THE BAND WAGON features another terrific looking 1.37:1 transfer that makes use of Warnerís Ultra Resolution process to recreate the Technicolor sheen of this delightful musical classic. The image appears pretty darn sharp and really nicely defined. THE BAND WAGON may not offer crispest looking picture to come out of the Ultra Resolution process, but itís still pretty fantastic and easily blows away my old Laserdisc edition. Colors are to die for; totally lush and vibrant- making one long for the good old days of glorious Technicolor. Blacks are perfectly inky, whites are clean and contrast is very smooth. Blemishes are virtually absent from the presentation and there is a hint of grain that serves to remind one they are watching a real film. The upgraded Dolby Digital 5.1 channel soundtrack offers a very nice spread to the music, especially across the front. Fidelity is better than expected for a film over half a century old, and is certain to please fans. Dialogue is always understandable and the voices are well preserved. The original English monaural track is also included for purists, as is a French language track, plus English, French and Spanish subtitles.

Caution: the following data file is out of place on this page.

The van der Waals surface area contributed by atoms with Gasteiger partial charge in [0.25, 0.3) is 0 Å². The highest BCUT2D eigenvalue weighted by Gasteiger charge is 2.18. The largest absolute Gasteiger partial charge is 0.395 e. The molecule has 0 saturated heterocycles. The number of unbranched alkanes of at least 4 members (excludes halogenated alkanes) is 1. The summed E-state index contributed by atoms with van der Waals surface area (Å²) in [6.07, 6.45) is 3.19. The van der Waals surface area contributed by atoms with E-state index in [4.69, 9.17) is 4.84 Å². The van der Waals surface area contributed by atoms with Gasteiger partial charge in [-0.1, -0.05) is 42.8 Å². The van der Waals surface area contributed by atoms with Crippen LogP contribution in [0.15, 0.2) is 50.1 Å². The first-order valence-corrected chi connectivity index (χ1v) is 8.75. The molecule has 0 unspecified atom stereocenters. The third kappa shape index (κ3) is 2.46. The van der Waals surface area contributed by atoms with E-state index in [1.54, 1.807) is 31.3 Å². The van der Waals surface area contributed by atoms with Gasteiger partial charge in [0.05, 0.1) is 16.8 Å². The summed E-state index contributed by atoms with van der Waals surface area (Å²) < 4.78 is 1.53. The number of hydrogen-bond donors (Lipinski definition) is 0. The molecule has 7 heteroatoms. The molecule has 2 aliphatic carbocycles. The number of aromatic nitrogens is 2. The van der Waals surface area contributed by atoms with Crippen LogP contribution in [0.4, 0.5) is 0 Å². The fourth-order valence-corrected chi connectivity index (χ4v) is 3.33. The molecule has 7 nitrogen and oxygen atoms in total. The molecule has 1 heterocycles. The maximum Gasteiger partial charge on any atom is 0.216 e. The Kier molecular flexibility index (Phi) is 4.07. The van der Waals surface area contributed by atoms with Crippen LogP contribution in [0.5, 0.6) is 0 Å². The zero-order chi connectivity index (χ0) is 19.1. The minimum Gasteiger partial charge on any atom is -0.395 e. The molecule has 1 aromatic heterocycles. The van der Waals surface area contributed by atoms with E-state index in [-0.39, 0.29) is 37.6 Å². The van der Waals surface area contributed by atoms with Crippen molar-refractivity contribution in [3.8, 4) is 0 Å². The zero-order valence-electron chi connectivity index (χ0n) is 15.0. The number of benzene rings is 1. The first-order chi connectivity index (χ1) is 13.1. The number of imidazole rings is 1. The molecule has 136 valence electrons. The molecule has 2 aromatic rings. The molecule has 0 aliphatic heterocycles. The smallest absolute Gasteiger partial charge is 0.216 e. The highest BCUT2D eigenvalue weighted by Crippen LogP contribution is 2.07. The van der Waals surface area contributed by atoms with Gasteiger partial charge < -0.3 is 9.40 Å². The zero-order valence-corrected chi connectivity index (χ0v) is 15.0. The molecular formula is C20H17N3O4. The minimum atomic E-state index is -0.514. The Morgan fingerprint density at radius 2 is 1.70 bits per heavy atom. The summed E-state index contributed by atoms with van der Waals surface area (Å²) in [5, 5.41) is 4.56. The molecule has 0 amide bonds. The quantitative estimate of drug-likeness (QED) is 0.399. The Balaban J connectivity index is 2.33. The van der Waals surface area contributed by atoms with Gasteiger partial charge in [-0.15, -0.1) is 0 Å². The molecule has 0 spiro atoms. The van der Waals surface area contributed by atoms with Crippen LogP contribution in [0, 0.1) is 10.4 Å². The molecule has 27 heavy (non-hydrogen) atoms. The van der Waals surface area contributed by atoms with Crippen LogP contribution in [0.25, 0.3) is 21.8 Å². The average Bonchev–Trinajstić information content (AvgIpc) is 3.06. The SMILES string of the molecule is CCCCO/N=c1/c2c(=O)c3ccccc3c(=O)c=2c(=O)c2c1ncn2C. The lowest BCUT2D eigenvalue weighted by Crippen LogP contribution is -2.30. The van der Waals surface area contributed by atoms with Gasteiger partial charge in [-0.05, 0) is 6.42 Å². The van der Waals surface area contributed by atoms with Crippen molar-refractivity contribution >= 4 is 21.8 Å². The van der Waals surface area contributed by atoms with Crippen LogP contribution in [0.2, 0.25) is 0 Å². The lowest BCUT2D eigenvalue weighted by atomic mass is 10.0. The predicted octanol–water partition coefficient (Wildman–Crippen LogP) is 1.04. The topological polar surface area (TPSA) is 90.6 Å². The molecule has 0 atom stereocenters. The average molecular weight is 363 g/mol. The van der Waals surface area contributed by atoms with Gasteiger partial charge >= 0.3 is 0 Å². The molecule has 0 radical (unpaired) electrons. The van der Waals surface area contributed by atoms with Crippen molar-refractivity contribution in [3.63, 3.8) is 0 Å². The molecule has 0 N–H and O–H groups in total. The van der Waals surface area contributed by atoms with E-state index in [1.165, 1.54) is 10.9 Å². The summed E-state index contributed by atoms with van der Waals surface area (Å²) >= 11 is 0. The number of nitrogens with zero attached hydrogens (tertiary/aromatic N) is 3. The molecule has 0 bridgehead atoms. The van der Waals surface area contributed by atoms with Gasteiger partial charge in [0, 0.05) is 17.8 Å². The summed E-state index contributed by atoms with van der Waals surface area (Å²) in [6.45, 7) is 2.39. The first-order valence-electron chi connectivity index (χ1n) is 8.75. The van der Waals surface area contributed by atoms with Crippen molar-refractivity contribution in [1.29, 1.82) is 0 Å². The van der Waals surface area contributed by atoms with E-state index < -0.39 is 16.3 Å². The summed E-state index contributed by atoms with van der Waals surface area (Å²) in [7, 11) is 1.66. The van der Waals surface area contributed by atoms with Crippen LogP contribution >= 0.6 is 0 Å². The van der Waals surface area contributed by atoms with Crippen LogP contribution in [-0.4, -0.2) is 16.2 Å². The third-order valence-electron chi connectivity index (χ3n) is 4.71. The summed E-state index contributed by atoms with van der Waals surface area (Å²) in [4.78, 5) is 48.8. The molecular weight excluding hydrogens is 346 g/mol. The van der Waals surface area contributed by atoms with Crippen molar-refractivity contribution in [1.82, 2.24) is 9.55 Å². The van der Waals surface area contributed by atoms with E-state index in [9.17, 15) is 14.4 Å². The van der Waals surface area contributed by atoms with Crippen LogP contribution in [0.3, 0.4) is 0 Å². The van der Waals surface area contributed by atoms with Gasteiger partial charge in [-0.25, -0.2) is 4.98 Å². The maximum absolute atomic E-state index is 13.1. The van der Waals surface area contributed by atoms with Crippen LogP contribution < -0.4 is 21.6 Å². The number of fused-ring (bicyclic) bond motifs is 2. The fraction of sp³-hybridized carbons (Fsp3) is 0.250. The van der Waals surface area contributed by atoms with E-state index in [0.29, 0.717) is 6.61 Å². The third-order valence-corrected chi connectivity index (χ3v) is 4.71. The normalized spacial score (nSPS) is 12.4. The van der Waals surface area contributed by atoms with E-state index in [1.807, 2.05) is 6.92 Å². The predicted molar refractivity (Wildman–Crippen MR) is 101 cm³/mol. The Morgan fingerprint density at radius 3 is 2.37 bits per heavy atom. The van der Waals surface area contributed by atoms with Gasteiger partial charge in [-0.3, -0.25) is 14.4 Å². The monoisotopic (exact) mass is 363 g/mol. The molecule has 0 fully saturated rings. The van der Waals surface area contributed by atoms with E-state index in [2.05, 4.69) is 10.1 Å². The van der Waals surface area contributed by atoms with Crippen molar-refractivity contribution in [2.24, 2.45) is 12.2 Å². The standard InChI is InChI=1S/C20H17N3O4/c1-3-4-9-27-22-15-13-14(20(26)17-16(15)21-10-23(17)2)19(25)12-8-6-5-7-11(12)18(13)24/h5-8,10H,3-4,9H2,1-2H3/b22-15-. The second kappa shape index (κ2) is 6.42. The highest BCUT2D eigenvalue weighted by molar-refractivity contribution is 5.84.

Animation and sound serve to enhance the DVD's interactive menus. Through the menus, one has access to standard scene selection and set up features, as well as the supplemental materials, which have been spread across both discs of this set. Disc one features a running audio commentary with Liza Minnelli and Michael Feinstein, as well as a Fred Astaire Trailer Gallery. On disc two, one will find a new making of documentary, Get Aboard! The Band Wagon that runs thirty seven minutes, as well as hour-long documentary The Men Who Made Movies: Vincente Minnelli. Closing out disc two is the cut musical number Two Faced Woman, as well as the musical short subject Jack Buchanan With The Glee Quartet.
While not quite as big a movie musical classic as THE BAND WAGON, BRIGADOON is another personal favorite from director Vincente Minnelli. Filmed entirely on the soundstages of the MGM lot, BRIGADOON is something of a cinematic confection that probably wouldnít taste as sweet, if a ray of actual sunlight crept into a single frame of the movie. Artifice seems to work in the films favor, and actually creates a bit of screen magic. Minnelliís touch can be felt in the screen compositions and the movieís impressive camera work, which gives one a foretaste of the directorís mastery of wide screen process, which he would demonstrate on later films. Featuring such wonderful songs as Almost Like Being In Love, The Heather On The Hill and Iíll Go Home With Bonnie Jean, BRIGADOON is a delightful film adaptation of the Lerner and Lowe musical about a magical Scottish village, which appears out of the mist for one day every hundred years. BRIGADOON stars Gene Kelly and Van Johnson star as American hunters who happen upon Brigadoon on the day that it makes its appearance. BRIGADOON also stars Cyd Charise as a beautiful Scottish lass with whom Kellyís character becomes enamored. The cast of BRIGADOON also features Elaine Stewart, Barry Jones, Hugh Laing, Albert Sharpe, Virginia Bosler, Jimmy Thompson and Tudor Owen.